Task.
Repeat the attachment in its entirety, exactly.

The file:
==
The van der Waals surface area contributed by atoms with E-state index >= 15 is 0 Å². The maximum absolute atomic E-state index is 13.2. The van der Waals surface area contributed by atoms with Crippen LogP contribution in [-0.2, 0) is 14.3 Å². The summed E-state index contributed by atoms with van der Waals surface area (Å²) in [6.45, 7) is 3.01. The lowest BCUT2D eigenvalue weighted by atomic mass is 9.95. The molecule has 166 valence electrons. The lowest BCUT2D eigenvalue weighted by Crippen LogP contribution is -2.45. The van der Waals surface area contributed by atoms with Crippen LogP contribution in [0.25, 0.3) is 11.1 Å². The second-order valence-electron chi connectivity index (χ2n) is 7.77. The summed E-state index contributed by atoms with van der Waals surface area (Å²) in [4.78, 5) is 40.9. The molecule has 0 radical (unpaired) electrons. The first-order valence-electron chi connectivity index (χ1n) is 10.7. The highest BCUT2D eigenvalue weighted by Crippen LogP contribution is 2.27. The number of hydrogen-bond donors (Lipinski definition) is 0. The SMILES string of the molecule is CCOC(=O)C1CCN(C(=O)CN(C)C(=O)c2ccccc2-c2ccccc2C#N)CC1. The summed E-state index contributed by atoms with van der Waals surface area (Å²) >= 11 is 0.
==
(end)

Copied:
The van der Waals surface area contributed by atoms with E-state index >= 15 is 0 Å². The maximum absolute atomic E-state index is 13.2. The van der Waals surface area contributed by atoms with Crippen LogP contribution in [-0.2, 0) is 14.3 Å². The summed E-state index contributed by atoms with van der Waals surface area (Å²) in [6.45, 7) is 3.01. The lowest BCUT2D eigenvalue weighted by atomic mass is 9.95. The molecule has 166 valence electrons. The lowest BCUT2D eigenvalue weighted by Crippen LogP contribution is -2.45. The van der Waals surface area contributed by atoms with Crippen LogP contribution in [0.25, 0.3) is 11.1 Å². The second-order valence-electron chi connectivity index (χ2n) is 7.77. The summed E-state index contributed by atoms with van der Waals surface area (Å²) in [4.78, 5) is 40.9. The molecule has 0 radical (unpaired) electrons. The first-order valence-electron chi connectivity index (χ1n) is 10.7. The highest BCUT2D eigenvalue weighted by Crippen LogP contribution is 2.27. The number of hydrogen-bond donors (Lipinski definition) is 0. The SMILES string of the molecule is CCOC(=O)C1CCN(C(=O)CN(C)C(=O)c2ccccc2-c2ccccc2C#N)CC1. The summed E-state index contributed by atoms with van der Waals surface area (Å²) >= 11 is 0.